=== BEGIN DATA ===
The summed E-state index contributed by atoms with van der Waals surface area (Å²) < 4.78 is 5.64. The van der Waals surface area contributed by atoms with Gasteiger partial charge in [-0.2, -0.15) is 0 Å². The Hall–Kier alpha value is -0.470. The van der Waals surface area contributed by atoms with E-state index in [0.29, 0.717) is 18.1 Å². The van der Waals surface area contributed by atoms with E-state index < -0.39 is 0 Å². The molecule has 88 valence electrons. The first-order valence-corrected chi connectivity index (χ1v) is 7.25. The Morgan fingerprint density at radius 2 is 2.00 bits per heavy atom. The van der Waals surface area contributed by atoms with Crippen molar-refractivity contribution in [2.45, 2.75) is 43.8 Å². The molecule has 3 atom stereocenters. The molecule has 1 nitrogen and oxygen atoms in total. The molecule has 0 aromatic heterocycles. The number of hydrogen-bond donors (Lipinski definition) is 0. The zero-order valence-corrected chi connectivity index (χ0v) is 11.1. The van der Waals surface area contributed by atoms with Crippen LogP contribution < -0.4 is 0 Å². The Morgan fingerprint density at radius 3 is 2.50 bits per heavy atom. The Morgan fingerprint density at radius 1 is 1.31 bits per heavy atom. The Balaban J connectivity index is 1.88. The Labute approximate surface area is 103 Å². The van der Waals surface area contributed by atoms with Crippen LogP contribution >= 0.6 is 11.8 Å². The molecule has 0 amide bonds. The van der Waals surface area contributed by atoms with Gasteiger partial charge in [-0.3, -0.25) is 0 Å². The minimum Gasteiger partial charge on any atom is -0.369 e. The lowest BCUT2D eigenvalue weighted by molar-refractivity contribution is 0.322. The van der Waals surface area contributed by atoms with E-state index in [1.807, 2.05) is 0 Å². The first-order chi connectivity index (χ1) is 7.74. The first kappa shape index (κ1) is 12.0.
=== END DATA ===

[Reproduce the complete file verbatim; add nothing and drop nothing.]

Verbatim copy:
The summed E-state index contributed by atoms with van der Waals surface area (Å²) < 4.78 is 5.64. The van der Waals surface area contributed by atoms with Gasteiger partial charge in [-0.2, -0.15) is 0 Å². The Hall–Kier alpha value is -0.470. The van der Waals surface area contributed by atoms with E-state index in [0.29, 0.717) is 18.1 Å². The van der Waals surface area contributed by atoms with E-state index < -0.39 is 0 Å². The molecule has 88 valence electrons. The first-order valence-corrected chi connectivity index (χ1v) is 7.25. The Morgan fingerprint density at radius 2 is 2.00 bits per heavy atom. The van der Waals surface area contributed by atoms with Crippen molar-refractivity contribution in [2.45, 2.75) is 43.8 Å². The molecule has 3 atom stereocenters. The molecule has 1 nitrogen and oxygen atoms in total. The molecule has 0 aromatic heterocycles. The number of hydrogen-bond donors (Lipinski definition) is 0. The zero-order valence-corrected chi connectivity index (χ0v) is 11.1. The van der Waals surface area contributed by atoms with Crippen LogP contribution < -0.4 is 0 Å². The Morgan fingerprint density at radius 3 is 2.50 bits per heavy atom. The Morgan fingerprint density at radius 1 is 1.31 bits per heavy atom. The Balaban J connectivity index is 1.88. The Labute approximate surface area is 103 Å². The van der Waals surface area contributed by atoms with Crippen LogP contribution >= 0.6 is 11.8 Å². The molecule has 0 amide bonds. The van der Waals surface area contributed by atoms with Gasteiger partial charge in [-0.3, -0.25) is 0 Å². The minimum Gasteiger partial charge on any atom is -0.369 e. The lowest BCUT2D eigenvalue weighted by molar-refractivity contribution is 0.322. The van der Waals surface area contributed by atoms with E-state index in [1.807, 2.05) is 0 Å². The first-order chi connectivity index (χ1) is 7.74. The first kappa shape index (κ1) is 12.0.